On the off chance that you’re unfamiliar with it, Kickstarter is a service that lets you post an idea for a product and get backers for it. The exact form this takes varies, but most commonly it’s something like an expanded pre-order. Some people might just throw a few bucks to support the idea, others might pay enough to get the finished product, others might pay more, often for some sort of deluxe version . If the kickstarter makes its goal, everyone pays and everyone gets their prize (eventually).
Kickstarter’s stability and functionality as a platform has started making it a popular choice for game designers with an idea but looking for the seed money to cover production costs (There are non-game kickstarters too, but my focus tends to be on games). Kickstarter’s gaining more awareness these days, at least in part because of the runaway success of the Do: Pilgrims of the Flying Temple kickstarter from Daniel Solis. While his level of success is a definite anomaly, it’s the sort of thing that inspires hope and interest.
For the curious, purple Pawn has started keeping a list of games on Kickstarter, and this is a great resource. I definitely would not have found these all on my own. For kickstarters like Do or Amaranthine or whatever Greg Stolze’s working on this week, I’ve depended on word of mouth to hear about them, so a central reference is super useful. Lots of interesting projects out there, but also enough with clear enough problems to make me wince. So with that in mind, if you’re thinking about doing a Kickstarter and you want my money, here are a few things to consider.
1. Your Goal Must Make Sense
Anyone who’s been following Fred Hicks’ blog probably has picked up a good sense of how much it costs to produce some of these games. It’s not necessarily comprehensive – Evil Hat has never looked at a big box, for example – but it sets enough of a baseline to suggest that some of the numbers people are looking for might seem a little high.
Obviously, you can’t just assume that any high number is unreasonable, but it’s a fair red flag to suggest you look closer. When someone suggests that they need twenty five thousand dollars to complete their game, I admit I’d like to know a bit more about their strategy and why that makes sense. In the absence of such information, I’m inclined to think that either they’re just digging for gold or that they haven’t really done the math. In either of those situations, that perception is far more off-putting than the cost.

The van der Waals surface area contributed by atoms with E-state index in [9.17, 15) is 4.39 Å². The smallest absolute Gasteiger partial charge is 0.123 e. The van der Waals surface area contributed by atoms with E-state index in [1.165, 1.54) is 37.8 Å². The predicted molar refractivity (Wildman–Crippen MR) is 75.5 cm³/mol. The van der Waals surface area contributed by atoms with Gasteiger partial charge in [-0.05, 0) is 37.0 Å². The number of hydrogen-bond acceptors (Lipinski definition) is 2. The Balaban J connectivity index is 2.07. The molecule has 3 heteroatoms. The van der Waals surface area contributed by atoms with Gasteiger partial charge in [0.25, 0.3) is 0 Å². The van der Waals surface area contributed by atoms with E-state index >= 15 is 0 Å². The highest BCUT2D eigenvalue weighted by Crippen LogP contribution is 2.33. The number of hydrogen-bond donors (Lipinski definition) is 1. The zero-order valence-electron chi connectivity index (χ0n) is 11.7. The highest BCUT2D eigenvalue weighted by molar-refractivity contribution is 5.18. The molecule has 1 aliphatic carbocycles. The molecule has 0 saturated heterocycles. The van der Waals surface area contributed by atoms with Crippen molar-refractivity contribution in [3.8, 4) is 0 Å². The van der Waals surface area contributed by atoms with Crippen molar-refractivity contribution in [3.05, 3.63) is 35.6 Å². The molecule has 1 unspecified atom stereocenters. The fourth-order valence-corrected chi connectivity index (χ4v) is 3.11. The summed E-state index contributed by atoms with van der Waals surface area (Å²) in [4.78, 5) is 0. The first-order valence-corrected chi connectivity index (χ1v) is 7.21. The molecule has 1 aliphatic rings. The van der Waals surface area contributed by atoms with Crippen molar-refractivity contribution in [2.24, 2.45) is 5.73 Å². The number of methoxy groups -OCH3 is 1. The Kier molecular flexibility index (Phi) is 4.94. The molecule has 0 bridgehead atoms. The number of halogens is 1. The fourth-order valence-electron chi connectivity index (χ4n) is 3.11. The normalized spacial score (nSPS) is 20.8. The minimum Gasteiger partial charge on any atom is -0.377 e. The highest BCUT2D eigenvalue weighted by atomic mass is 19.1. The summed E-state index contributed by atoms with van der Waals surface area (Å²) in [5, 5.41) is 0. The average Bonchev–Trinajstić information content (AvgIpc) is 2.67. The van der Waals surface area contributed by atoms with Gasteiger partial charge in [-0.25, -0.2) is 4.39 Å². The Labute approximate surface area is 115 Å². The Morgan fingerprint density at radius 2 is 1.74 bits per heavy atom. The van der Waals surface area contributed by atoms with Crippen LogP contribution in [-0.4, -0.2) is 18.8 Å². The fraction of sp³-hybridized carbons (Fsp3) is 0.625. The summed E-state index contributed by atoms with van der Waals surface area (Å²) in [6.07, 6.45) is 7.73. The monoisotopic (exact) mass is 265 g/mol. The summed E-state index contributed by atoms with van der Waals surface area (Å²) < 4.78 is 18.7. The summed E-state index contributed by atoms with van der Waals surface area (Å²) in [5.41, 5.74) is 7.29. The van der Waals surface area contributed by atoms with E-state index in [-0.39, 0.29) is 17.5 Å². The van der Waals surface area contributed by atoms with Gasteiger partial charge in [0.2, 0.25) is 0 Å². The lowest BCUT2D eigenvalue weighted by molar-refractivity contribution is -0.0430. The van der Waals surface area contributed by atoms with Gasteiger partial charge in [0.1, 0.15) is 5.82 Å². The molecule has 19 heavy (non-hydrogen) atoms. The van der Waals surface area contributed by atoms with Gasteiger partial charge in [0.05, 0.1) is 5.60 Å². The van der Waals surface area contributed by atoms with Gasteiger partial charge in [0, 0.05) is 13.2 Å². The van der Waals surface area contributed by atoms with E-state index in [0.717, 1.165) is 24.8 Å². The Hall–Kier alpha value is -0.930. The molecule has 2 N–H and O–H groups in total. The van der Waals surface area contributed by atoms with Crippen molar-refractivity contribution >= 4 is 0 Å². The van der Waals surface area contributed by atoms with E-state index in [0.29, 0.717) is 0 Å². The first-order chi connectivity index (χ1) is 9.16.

2. I Must Feel Appreciated
This is another big part of setting your price, but it’s much simpler. A high price makes me feel like my contribution isn’t going to help unless you really make it clear to me that you will appreciate it. A big number is daunting, and no one likes to get in on the ground floor of something they think can’t possibly succeed, but they’ll do it if they have a reason to believe. That reason needs to be you and your product, so you need to convey exactly how much you value each contribution.
One element of this that can plague even small projects is the velvet rope. If you don’t have low-price options for contributors (PDFs are great for this) then it’s easy for me to feel that you’re greedy or don’t want my money unless I’m willing to shell out. Even if I am inclined to make a bigger contribution, I’m still going to judge how you treat the small ones. If you’re doing nothing for anyone who gives you less than $50, then honestly, to hell with you.
3. You Must Let Me Know What Your Project Is
Compare these two cases
First, we have Startup Fever. It had an ambitious $10,111 goal which it’s already blown past. It’s got photos, examples and a comprehensive website. These are the things I need to look at it and understand what this project is going to look like, to such an extent that the dollar figure seems worthwhile. Now, it’s worth noting that Startup Fever got featured in TechCrunch, and that kind of coverage can really drive funding, but that’s not the whole story. If they did not have a comprehensive writeup (and an even more comprehensive website) there would have been nothing for TechCrunch to write about. It’s a great illustration that no matter how good your idea is, people aren’t going to talk about it unless you give them something to point to and talk about.
On the other hand, look at Epic Conquest. This one breaks my heart. The financial goal is reasonable, $1500, and it’s clear that the creator is intensely enthusiastic about his idea. but there is virtually nothing about the game except enthusiasm at the site. The author is “concerned about other designers stealing my idea until it is copyrighted” and I fear that’s shooting him in the foot. It’s clear he has ambitious goals (Ambitious enough that $1500 seems lowball) but he gives people no reason to buy into his idea.
The bottom line is people are willing to back ideas that excite them, but you need to be willing to share enough to let that happen. I hate to sound cynical, but if you’re worried that your idea can be stolen without a lot of hard work, then you’re operating under the impression that you can deliver on your idea without a lot of hard work. There’s a flaw somewhere in there which is going to resolve itself at a time and a place not of your choosing.
So there it is. Three simple tricks. Have your goal make sense, make me feel my contribution is appreciated, and let me know what I’m backing. Seems like common sense, I know, but if you spend some time looking around Kickstarter, you’ll quickly see that it’s not.